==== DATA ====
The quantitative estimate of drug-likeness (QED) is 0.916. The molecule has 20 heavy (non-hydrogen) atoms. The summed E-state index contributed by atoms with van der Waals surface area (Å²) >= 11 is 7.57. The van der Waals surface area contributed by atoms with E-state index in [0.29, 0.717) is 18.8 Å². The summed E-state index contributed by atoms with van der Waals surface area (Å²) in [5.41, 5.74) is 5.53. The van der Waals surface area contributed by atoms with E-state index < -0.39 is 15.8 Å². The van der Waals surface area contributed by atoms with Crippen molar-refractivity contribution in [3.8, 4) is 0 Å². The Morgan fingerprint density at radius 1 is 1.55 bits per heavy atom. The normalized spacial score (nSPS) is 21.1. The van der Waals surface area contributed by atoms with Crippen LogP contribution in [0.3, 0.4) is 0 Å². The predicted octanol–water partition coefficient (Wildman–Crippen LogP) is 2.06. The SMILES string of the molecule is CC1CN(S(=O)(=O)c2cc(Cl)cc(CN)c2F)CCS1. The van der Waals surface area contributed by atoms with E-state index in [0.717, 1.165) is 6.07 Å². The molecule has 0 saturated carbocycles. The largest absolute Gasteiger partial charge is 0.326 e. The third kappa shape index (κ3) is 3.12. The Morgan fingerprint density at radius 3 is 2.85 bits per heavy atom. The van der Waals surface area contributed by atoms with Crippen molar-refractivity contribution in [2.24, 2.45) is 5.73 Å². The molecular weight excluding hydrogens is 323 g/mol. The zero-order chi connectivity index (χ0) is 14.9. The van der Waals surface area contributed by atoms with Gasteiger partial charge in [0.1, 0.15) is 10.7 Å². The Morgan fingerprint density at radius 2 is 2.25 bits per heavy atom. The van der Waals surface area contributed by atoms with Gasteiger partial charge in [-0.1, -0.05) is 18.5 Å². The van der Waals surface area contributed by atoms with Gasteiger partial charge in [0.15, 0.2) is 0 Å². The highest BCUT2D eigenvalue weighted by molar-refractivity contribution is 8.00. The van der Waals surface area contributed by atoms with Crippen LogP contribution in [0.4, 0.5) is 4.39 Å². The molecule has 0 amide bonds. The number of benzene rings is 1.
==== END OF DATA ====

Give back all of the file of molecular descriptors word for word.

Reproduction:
The quantitative estimate of drug-likeness (QED) is 0.916. The molecule has 20 heavy (non-hydrogen) atoms. The summed E-state index contributed by atoms with van der Waals surface area (Å²) >= 11 is 7.57. The van der Waals surface area contributed by atoms with E-state index in [0.29, 0.717) is 18.8 Å². The summed E-state index contributed by atoms with van der Waals surface area (Å²) in [5.41, 5.74) is 5.53. The van der Waals surface area contributed by atoms with E-state index < -0.39 is 15.8 Å². The van der Waals surface area contributed by atoms with Crippen molar-refractivity contribution in [3.8, 4) is 0 Å². The Morgan fingerprint density at radius 1 is 1.55 bits per heavy atom. The normalized spacial score (nSPS) is 21.1. The van der Waals surface area contributed by atoms with Crippen LogP contribution in [0.3, 0.4) is 0 Å². The predicted octanol–water partition coefficient (Wildman–Crippen LogP) is 2.06. The SMILES string of the molecule is CC1CN(S(=O)(=O)c2cc(Cl)cc(CN)c2F)CCS1. The van der Waals surface area contributed by atoms with E-state index in [0.717, 1.165) is 6.07 Å². The molecule has 0 saturated carbocycles. The largest absolute Gasteiger partial charge is 0.326 e. The third kappa shape index (κ3) is 3.12. The Morgan fingerprint density at radius 3 is 2.85 bits per heavy atom. The van der Waals surface area contributed by atoms with Crippen molar-refractivity contribution in [2.24, 2.45) is 5.73 Å². The molecular weight excluding hydrogens is 323 g/mol. The zero-order chi connectivity index (χ0) is 14.9. The van der Waals surface area contributed by atoms with Gasteiger partial charge in [0.1, 0.15) is 10.7 Å². The Morgan fingerprint density at radius 2 is 2.25 bits per heavy atom. The van der Waals surface area contributed by atoms with Gasteiger partial charge in [-0.1, -0.05) is 18.5 Å². The van der Waals surface area contributed by atoms with Gasteiger partial charge in [0.15, 0.2) is 0 Å². The highest BCUT2D eigenvalue weighted by molar-refractivity contribution is 8.00. The van der Waals surface area contributed by atoms with Crippen LogP contribution in [0.4, 0.5) is 4.39 Å². The molecule has 0 amide bonds. The number of benzene rings is 1.